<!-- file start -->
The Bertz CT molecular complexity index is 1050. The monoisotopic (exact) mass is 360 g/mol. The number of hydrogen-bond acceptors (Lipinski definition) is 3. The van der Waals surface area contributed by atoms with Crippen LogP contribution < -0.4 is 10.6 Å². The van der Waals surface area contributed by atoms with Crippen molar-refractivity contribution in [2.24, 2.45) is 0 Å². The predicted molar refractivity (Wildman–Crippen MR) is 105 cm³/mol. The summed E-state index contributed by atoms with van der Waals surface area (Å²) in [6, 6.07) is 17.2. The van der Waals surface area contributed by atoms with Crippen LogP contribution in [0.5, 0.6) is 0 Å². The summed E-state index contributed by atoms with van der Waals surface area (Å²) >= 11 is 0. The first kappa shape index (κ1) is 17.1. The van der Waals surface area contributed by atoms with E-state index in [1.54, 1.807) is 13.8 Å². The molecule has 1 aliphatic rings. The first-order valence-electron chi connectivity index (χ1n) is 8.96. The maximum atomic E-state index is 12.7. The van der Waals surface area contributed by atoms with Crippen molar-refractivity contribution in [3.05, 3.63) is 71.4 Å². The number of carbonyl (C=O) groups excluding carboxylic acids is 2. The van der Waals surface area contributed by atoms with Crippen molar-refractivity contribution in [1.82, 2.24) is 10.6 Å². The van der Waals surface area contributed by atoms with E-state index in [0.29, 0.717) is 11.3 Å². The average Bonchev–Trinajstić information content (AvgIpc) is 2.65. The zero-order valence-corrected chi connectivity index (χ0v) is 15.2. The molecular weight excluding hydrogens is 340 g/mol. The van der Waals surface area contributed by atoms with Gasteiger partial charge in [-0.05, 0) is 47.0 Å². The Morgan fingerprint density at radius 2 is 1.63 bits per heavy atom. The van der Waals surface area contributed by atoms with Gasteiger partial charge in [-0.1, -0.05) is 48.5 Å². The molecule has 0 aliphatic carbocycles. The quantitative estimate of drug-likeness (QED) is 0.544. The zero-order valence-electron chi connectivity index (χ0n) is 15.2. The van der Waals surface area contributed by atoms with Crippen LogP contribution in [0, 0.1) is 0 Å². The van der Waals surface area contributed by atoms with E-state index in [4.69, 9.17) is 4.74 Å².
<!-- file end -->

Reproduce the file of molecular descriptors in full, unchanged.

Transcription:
The Bertz CT molecular complexity index is 1050. The monoisotopic (exact) mass is 360 g/mol. The number of hydrogen-bond acceptors (Lipinski definition) is 3. The van der Waals surface area contributed by atoms with Crippen LogP contribution < -0.4 is 10.6 Å². The van der Waals surface area contributed by atoms with Crippen molar-refractivity contribution in [2.24, 2.45) is 0 Å². The predicted molar refractivity (Wildman–Crippen MR) is 105 cm³/mol. The summed E-state index contributed by atoms with van der Waals surface area (Å²) in [6, 6.07) is 17.2. The van der Waals surface area contributed by atoms with Crippen LogP contribution in [0.5, 0.6) is 0 Å². The summed E-state index contributed by atoms with van der Waals surface area (Å²) >= 11 is 0. The first kappa shape index (κ1) is 17.1. The van der Waals surface area contributed by atoms with E-state index in [1.54, 1.807) is 13.8 Å². The molecule has 1 aliphatic rings. The first-order valence-electron chi connectivity index (χ1n) is 8.96. The maximum atomic E-state index is 12.7. The van der Waals surface area contributed by atoms with Crippen molar-refractivity contribution in [3.05, 3.63) is 71.4 Å². The number of carbonyl (C=O) groups excluding carboxylic acids is 2. The van der Waals surface area contributed by atoms with Crippen molar-refractivity contribution in [1.82, 2.24) is 10.6 Å². The van der Waals surface area contributed by atoms with E-state index in [0.29, 0.717) is 11.3 Å². The average Bonchev–Trinajstić information content (AvgIpc) is 2.65. The zero-order valence-corrected chi connectivity index (χ0v) is 15.2. The molecular weight excluding hydrogens is 340 g/mol. The van der Waals surface area contributed by atoms with Gasteiger partial charge in [-0.05, 0) is 47.0 Å². The Morgan fingerprint density at radius 2 is 1.63 bits per heavy atom. The van der Waals surface area contributed by atoms with Gasteiger partial charge in [-0.1, -0.05) is 48.5 Å². The molecule has 0 aliphatic carbocycles. The quantitative estimate of drug-likeness (QED) is 0.544. The zero-order valence-electron chi connectivity index (χ0n) is 15.2. The van der Waals surface area contributed by atoms with Crippen LogP contribution in [0, 0.1) is 0 Å². The van der Waals surface area contributed by atoms with E-state index in [4.69, 9.17) is 4.74 Å².